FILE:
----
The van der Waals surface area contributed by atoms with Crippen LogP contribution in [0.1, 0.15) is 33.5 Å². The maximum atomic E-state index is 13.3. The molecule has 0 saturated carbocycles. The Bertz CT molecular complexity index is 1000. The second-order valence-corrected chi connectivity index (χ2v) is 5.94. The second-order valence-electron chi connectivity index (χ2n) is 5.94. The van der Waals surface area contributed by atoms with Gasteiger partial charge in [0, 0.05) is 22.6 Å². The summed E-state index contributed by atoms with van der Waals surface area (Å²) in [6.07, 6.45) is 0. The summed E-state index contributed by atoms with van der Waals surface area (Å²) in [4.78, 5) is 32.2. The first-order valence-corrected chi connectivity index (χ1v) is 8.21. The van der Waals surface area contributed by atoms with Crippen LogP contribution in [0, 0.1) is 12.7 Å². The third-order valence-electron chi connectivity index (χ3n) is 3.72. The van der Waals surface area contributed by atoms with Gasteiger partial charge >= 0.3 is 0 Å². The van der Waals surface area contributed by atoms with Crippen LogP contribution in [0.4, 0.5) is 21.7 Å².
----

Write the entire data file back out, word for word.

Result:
The van der Waals surface area contributed by atoms with Crippen LogP contribution in [0.1, 0.15) is 33.5 Å². The maximum atomic E-state index is 13.3. The molecule has 0 saturated carbocycles. The Bertz CT molecular complexity index is 1000. The second-order valence-corrected chi connectivity index (χ2v) is 5.94. The second-order valence-electron chi connectivity index (χ2n) is 5.94. The van der Waals surface area contributed by atoms with Gasteiger partial charge in [0, 0.05) is 22.6 Å². The summed E-state index contributed by atoms with van der Waals surface area (Å²) in [6.07, 6.45) is 0. The summed E-state index contributed by atoms with van der Waals surface area (Å²) in [4.78, 5) is 32.2. The first-order valence-corrected chi connectivity index (χ1v) is 8.21. The van der Waals surface area contributed by atoms with Crippen LogP contribution in [0, 0.1) is 12.7 Å². The third-order valence-electron chi connectivity index (χ3n) is 3.72. The van der Waals surface area contributed by atoms with Gasteiger partial charge >= 0.3 is 0 Å². The van der Waals surface area contributed by atoms with Crippen LogP contribution in [0.4, 0.5) is 21.7 Å².